This section is from the book "British Wild Flowers - In Their Natural Haunts Vol5-6", by A. R. Horwood. Also available from Amazon: A British Wild Flowers In Their Natural Haunts.
The habitat of this plant is fields. The habit is spreading, and the plant resembles G. spurium, but has stiffly hairy fruit, with hooked bristles, and small green flowers in a cyme, 3-9. The leaves are 6-8 in a whorl, linear, strap-shaped. The plant is lighter green than the Common Cleavers, and the fruit is pale. The stem is rough, and the leaves have turned-down prickles. The plant is 1-3 ft. in height, and flowers in July, being a herbaceous annual.
The habitat of this plant is cultivated fields, cornfields, etc. The habit is similar to that of Cleavers, the stem prostrate, then ascending and spreading. The leaves are narrow at the tip, 6-8 in a whorl, linear, lance-shaped, rough, the prickles turned back at the margin, and the 3 small creamy-white flowers are in a cyme, on axillary flower-stalks, shorter than the leaves, the middle one only perfect. The fruit is granular, large, white, and the fruit-stalk is turned back eventually. The plant is 4-12 in. in height, and is in flower from June to October. It is a herbaceous annual.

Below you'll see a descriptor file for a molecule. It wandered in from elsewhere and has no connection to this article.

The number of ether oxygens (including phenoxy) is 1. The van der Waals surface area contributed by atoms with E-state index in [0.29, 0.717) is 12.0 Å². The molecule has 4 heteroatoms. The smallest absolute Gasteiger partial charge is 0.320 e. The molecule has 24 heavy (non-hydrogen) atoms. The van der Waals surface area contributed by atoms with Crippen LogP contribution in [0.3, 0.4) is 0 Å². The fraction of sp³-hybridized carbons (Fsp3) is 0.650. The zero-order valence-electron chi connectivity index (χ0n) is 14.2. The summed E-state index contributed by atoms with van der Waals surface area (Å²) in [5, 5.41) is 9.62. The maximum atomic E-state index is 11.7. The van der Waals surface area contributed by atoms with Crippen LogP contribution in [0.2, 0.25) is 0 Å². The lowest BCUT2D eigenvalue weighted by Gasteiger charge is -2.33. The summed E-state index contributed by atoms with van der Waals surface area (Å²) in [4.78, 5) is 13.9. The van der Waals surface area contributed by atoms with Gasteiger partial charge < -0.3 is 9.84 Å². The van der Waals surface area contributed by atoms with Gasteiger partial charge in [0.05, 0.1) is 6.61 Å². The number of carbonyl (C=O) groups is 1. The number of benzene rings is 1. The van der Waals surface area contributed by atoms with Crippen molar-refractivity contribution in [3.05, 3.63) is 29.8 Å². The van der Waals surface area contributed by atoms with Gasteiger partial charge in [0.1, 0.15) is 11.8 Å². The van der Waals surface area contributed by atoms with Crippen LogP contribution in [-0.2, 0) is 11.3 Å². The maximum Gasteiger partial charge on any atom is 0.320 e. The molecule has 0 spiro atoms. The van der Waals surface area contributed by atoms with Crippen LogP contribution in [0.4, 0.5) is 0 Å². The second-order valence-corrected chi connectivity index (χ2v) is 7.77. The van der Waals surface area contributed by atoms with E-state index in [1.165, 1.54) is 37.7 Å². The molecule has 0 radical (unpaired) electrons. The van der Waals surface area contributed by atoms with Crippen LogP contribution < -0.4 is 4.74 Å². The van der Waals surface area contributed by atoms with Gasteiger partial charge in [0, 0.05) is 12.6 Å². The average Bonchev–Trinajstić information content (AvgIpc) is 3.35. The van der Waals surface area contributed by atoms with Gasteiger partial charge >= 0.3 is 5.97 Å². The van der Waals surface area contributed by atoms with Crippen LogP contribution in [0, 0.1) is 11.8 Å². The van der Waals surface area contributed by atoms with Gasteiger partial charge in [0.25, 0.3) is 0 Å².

This plant is an alien or casual, found in cornfields and waste places. It resembles Field Madder, but has 6-10 leaves in a whorl, which are long, blunt, linear, lance-shaped. The terminal flowers are blue, in a cluster, with a fringe of long hairs around them. The fruit is smooth. The plant varies in height from 3-12 inches, and flowers in June, July, and August. It is a herbaceous annual.